First press freedom, now gay rights
|Thursday, 17. February 2011 0 comment(s)||
Researcher - The European Union research programme
Hungary holds currently the rotating presidency over the Council of the European Union. Due to this role, it has Europe’s eyes on it. Whatever member state acts as the ‘EU presidency’ gets its six months on the spotlight.
This attention is usually perceived as a good thing especially for small member states and their efforts to make their country internationally noticed. It was one of the main arguments for keeping the rotating presidency in the EU’s political system during the latest treaty revision round instead of converting completely to a permanent presidency.
Hungarian government has instead been struggling with the other side of the coin. Firstly, it received European wide criticism about their new media law, which was argued to breach the freedom of expression (as well as the EU’s directive on audiovisual and media services). This month the decision by Budapest police to not allow the Pride parade to gather in front of the Hungarian Parliament was interpreted to be against the freedom of assembly. Behind these critical voices lies of course a general fear about the results of national conservative takeoff in domestic politics.
Public pressure is among the EU’s most powerful enlargement policy tools, but less useful after accessions. In the framework of enlargement policy, blaming and shaming drives the process of harmonization of national law with the EU acquis. Especially human rights infringements get a wide media coverage during the accession process. Blaming and shaming a member state is politically more sensitive. Usually the European Commission expresses their concern. If the EU law is broken, legal action is possible, but often concerns the more technical and less political details of national legislative acts.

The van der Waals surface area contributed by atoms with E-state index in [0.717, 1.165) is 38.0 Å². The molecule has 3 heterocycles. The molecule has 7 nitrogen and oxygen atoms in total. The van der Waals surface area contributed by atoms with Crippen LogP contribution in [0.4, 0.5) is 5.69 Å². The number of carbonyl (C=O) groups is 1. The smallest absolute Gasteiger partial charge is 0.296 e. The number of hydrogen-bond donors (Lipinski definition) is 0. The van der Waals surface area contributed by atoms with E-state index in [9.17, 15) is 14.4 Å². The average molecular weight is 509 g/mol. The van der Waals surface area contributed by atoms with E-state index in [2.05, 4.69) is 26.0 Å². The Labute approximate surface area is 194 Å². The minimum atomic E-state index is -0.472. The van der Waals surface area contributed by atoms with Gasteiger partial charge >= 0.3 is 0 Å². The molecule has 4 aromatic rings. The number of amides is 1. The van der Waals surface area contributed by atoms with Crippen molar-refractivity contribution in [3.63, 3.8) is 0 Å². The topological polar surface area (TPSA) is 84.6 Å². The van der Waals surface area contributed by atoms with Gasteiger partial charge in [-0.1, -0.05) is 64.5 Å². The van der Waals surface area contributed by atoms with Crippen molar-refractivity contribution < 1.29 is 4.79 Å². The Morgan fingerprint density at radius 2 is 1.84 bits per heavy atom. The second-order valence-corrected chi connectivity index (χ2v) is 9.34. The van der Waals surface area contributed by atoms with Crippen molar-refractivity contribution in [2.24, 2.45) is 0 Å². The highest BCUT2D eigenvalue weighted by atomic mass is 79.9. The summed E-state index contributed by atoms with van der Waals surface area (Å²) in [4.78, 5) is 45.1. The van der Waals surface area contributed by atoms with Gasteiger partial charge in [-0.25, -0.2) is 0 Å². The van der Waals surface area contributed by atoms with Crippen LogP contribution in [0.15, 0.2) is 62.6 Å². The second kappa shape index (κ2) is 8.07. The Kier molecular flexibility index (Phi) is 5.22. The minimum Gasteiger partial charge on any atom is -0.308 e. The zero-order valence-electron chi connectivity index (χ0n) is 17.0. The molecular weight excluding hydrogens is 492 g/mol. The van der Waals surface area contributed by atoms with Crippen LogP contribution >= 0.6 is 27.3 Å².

Rotating EU presidency makes it all easier because media pressure on the member state holding the presidency increases. Civil society does smartly if it brings forth problems under surface. This is exactly what gay rights activists in Hungary did when they approached EU media. No story has a single angle but during these six months there is a greater possibility that other than the official point of view gets heard.
From the perspective of EU citizens’ fundamental rights, this is healthy development. In practice, each EU member state has still difficulties in respecting all rights in the EU Charter of Fundamental Rights – especially those placed under title ‘equality’.
Texts reflect the opinions of the individual authors